Here was a letter to the Editor complaining about Michael Rose’s new architecture site dellachiesa.com.
Why would you send a flyer condemning what you (your group) feel is ugly? If the exterior of a building is not "traditionally" attractive, yet its interior inspires and uplifts people to be moved toward a closer relationship with God, why the condemnation?
Jesus used a simple upper room for the Last Supper. He used knolls and the desert as his pulpit. Your flyer and your website appear to be very arrogant and judgmental. To assume "traditional" architecture is the best for our churches reflects a lack of depth of understanding how the heart can be moved by God. Ultimately, its the people who gather who uplift and proclaim God’s greatness. The church is not simply a monument, but a tool to help people become community who gather not only for the sacred, but to proclaim with joy thanksgiving for the gifts God gives us.
There is no need to "restore" beauty to our churches. Rather, the need seems to be for you to restore your relationship with God, without the "crutch" of architecture. When the community becomes as high or a higher priority than the building, you will then have your priorities in order. You don’t seem to understand the theology that acknowledges the value of the community. That is the good and genuine theology expressed in Vatican II.
This is really funny since usually architects and liturgist use the excuse for their Church designs as ways of enhancing community. That the church in the round concepts reinforce the church as community. Now this priest wants to say that the church architecture doesn’t matter at all and we only need to restore our relationship with God. While there is a partial truth in this it forgets the fact that we are body and soul and that the church needs to reflect these aspects also. But at the same time he was saying that this modern architecture can uplift people. Isn’t he trying to have it both ways here?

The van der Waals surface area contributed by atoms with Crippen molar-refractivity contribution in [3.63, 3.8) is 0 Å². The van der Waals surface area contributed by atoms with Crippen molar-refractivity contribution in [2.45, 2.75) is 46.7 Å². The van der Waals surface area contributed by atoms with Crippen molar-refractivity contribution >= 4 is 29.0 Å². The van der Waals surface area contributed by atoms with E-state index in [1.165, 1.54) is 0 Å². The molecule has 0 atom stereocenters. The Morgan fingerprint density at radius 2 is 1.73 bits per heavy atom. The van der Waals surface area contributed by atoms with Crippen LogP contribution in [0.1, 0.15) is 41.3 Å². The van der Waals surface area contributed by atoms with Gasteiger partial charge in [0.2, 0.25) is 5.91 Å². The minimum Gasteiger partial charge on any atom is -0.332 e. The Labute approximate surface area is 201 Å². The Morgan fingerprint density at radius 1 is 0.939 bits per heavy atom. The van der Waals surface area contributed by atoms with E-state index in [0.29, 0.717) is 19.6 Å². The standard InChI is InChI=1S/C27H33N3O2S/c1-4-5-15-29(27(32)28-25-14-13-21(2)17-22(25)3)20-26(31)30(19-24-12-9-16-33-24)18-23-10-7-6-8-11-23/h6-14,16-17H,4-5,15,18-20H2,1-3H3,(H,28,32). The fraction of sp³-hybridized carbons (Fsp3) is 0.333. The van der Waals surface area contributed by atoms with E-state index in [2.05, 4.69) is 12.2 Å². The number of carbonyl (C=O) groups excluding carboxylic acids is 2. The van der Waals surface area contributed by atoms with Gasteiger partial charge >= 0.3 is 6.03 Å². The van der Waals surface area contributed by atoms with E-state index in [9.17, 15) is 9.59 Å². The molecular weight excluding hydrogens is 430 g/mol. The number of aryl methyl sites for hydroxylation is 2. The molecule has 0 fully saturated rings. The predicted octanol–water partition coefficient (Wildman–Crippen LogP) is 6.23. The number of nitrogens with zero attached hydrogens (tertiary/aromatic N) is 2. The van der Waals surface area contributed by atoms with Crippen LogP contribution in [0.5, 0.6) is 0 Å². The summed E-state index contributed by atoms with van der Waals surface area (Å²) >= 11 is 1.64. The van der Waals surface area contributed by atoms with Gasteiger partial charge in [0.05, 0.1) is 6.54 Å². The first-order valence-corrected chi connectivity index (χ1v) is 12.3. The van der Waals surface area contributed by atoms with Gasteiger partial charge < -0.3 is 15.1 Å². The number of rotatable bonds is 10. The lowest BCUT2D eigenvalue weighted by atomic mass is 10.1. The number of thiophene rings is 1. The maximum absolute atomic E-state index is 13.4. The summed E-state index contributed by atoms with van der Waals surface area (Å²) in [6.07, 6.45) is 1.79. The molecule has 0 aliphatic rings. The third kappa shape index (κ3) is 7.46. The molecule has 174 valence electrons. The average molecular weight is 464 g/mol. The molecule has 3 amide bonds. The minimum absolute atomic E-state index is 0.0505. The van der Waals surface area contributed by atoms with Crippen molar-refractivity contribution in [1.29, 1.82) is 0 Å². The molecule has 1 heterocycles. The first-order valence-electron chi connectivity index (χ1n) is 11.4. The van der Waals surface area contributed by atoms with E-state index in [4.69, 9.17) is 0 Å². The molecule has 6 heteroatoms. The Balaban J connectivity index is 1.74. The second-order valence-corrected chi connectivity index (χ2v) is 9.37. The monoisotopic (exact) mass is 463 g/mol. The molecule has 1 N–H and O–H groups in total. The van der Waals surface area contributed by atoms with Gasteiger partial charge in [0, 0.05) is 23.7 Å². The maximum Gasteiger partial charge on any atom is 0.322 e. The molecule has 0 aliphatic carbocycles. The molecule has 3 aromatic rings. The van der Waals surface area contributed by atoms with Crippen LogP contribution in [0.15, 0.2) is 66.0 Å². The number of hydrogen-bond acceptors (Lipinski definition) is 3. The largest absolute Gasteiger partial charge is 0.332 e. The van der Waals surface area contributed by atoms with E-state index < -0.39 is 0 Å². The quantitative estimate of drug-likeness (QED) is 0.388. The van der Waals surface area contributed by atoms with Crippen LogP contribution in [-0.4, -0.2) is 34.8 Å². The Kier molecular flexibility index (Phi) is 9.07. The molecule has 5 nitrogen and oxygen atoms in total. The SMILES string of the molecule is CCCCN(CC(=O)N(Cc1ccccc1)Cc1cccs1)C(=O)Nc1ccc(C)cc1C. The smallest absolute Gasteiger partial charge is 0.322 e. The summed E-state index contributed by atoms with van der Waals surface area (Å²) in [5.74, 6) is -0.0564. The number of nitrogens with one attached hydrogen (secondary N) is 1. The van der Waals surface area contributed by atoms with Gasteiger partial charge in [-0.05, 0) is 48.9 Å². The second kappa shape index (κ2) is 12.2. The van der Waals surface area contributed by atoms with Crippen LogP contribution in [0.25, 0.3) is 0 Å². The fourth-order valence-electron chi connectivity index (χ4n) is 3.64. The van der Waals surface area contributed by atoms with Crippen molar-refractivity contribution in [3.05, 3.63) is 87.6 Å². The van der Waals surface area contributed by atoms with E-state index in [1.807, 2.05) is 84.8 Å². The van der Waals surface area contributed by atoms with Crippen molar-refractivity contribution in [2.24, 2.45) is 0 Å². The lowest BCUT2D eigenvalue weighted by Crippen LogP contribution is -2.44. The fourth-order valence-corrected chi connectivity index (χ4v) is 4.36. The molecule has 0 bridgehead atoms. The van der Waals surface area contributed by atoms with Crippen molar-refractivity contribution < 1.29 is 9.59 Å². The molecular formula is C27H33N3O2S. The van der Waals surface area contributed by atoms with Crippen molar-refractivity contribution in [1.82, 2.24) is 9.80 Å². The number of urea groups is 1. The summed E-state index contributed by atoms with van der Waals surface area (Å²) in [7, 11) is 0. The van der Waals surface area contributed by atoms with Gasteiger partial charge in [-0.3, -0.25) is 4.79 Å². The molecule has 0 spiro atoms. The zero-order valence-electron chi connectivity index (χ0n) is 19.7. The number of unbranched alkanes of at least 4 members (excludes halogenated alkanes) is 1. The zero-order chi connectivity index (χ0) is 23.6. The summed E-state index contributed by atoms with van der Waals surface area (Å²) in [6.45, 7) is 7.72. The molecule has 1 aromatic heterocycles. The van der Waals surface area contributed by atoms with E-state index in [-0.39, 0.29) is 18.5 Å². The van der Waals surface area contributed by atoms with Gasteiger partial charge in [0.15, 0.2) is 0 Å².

Visual beauty can reinforce spiritual truth. I have heard and read many conversion stories where people who first found themselves attracted to the beauty of a Church later found the beauty in the truth of the Church. Have you ever heard a similar conversion story that started out with an attraction to a cement box style building? Most of use are not like the desert fathers who can find God easily in a stark dry environment. If beautiful architecture is only a crutch then it is a crutch that is needed to help us stand upright in worship of God. If is rather difficult to read the Old Testament and to come to the conclusion that God expressed no preference in liturgical architecture whether it be a tent or a temple. King David was rebuked not for wanting to build a temple for God, but because he was not the person to do it and it was passed down to his Son to do. If it was only a matter of a spiritual relationship with God then no building would have been erected and no details such as the Ark of the Convenent would have been given. Instead we had explicit details as far as the wood used, how it was to be covered and gold and that statues of angels were to be placed above it.
Thank you for letting me make a comment on your "mission." It appears you choose to cast judgement, rather than allow all people to find the path to God that is most fulfilling.
I hope God will bless you and guide you to a more enlightened form of ministry.
Fr. Steven O’Brien
Modern architects are generaly a nuisance. I find their “products” very depressing. Are new church sponsorised by pharmaceuticals industries? it is like the songs during the holy mass. I feel always on the verge of crying, not because they are beautiful, but because they are a trial for the faith.